Those failed tests cost Remy a move to Arsenal, a fact that Chelsea seized upon at the last moment to add to their attacking play. Anyway, his medical issues are more of the injury-prone sort, a characteristic he has already exhibited, unfortunately. Still, once he regains fitness, he has a legitimate shot of establishing himself behind Costa.

So, with all of those critical pieces in mind, with the further addition of Filipe Luis (although the stellar play of Cesar Azpilicueta has kept the Brazilian out), Jose could have no excuses this time around. He hasn’t disappointed. As of Dec. 4, he’s tops in the EPL and has advanced to the last 16 of the Champions League. He just smacked Tottenham, which may not seem like a huge deal anymore, but they’re still a (relatively) quality side and its a London derby. His side is still in contention for every trophy, and the smart money is for him to win at least the EPL title. Chelsea’s success in the FA Cup, coupled with their obvious current supremacy, would suggest that they’re also the favorites there as well.

Hazard, Terry, and Cahill

Historically, especially at Chelsea, Jose had defensively solid teams, who were more opportunistic and counterattack minded. Real Madrid was often the opposite, but still would withdraw into that shell. Last year, he would often employ that tactic against top sides last year, and when he went more attack-minded against lower sides, he dropped points. But no longer. His defense is playing wonderfully, with Terry and Cahill dominant in the back. Matic has been a revelation, and Fabregas is obviously playing (arguably) his best football since his Arsenal days/first three months at Barcelona.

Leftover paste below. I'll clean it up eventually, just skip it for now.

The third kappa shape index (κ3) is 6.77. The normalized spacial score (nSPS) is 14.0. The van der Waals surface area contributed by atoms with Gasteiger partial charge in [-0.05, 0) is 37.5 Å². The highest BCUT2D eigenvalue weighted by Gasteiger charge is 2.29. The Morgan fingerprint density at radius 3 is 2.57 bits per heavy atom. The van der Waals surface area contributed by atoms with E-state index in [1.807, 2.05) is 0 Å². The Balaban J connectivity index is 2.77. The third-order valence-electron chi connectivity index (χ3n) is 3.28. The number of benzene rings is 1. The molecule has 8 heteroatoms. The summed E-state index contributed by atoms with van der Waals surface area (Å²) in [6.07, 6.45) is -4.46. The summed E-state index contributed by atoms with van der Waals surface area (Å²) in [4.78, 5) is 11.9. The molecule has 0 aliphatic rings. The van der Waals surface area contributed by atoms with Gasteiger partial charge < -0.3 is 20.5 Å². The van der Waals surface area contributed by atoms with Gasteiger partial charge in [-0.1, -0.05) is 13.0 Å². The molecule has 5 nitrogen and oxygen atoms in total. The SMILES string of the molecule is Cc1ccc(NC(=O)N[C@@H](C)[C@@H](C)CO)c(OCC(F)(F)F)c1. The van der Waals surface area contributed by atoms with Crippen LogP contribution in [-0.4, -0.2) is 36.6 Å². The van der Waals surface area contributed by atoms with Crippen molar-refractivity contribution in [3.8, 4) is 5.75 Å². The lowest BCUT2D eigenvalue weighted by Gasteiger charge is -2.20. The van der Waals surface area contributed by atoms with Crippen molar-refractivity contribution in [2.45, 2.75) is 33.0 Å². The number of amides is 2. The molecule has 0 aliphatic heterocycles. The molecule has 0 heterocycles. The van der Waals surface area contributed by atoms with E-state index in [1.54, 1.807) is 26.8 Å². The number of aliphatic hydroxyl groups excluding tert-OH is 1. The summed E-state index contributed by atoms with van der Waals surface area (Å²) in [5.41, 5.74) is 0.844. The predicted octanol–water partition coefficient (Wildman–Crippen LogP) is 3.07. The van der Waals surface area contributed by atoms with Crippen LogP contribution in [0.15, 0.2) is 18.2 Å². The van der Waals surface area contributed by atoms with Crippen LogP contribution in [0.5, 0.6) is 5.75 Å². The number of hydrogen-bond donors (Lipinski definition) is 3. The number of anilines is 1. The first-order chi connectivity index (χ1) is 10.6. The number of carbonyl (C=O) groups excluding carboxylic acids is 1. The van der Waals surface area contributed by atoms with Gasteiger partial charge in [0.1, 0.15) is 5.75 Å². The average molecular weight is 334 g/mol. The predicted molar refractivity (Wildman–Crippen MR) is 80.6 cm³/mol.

Hazard, given more freedom to run rampant and focus less on being the creative influence, is leading the EPL in take-ons. Willian’s play on the opposite flank helps create a dual threat, and both wingers’ propensity to cut inside allows for the overlapping full back runs that Chelsea, and indeed much of Europe, likes to employ. This side is ruthless. This side is incredibly well-rounded, and this side is experienced. None of these players are up-and-comers anymore.

It’s difficult to pick out a weak spot here. You could argue that Fabregas struggles with his positioning on the defensive side of the ball at times, which was a common issue at Barcelona. However, I would expect Jose to sort that out. Injuries to the forward line are troubling, as all three strikers have been hurt in the first 3 months of the season. Fortunately, they’re all good enough to pick up the slack of any fallen comrades, so unless there’s some sort of catastrophe, then that shouldn’t be too troubling either. You could argue that, with the exception of the back line, the team isn’t too terribly deep, but Salah is a quality player, and there are some promising kids coming up, as well. Again, barring an injury catastrophe, this team can have no excuse for not running away with the title.

Some thought they could go undefeated, but the recent loss doesn’t worry me. Even in their most dominant years, Barcelona lost league games, despite La Liga being the worst league in the history of eternity (this is sarcasm) and going undefeated to Madrid from 2008-2011. But still, I expect them to win the title comfortably. I’d also wager that they’ll win one of the two domestic cup competitions. I don’t think they’ll win the Champions League this year. Madrid and Bayern are so, so, so good. Chelsea belong just below them, maybe above but undoubtedly with Barcelona and a few others.

Last things last, they’re the realest, you guys.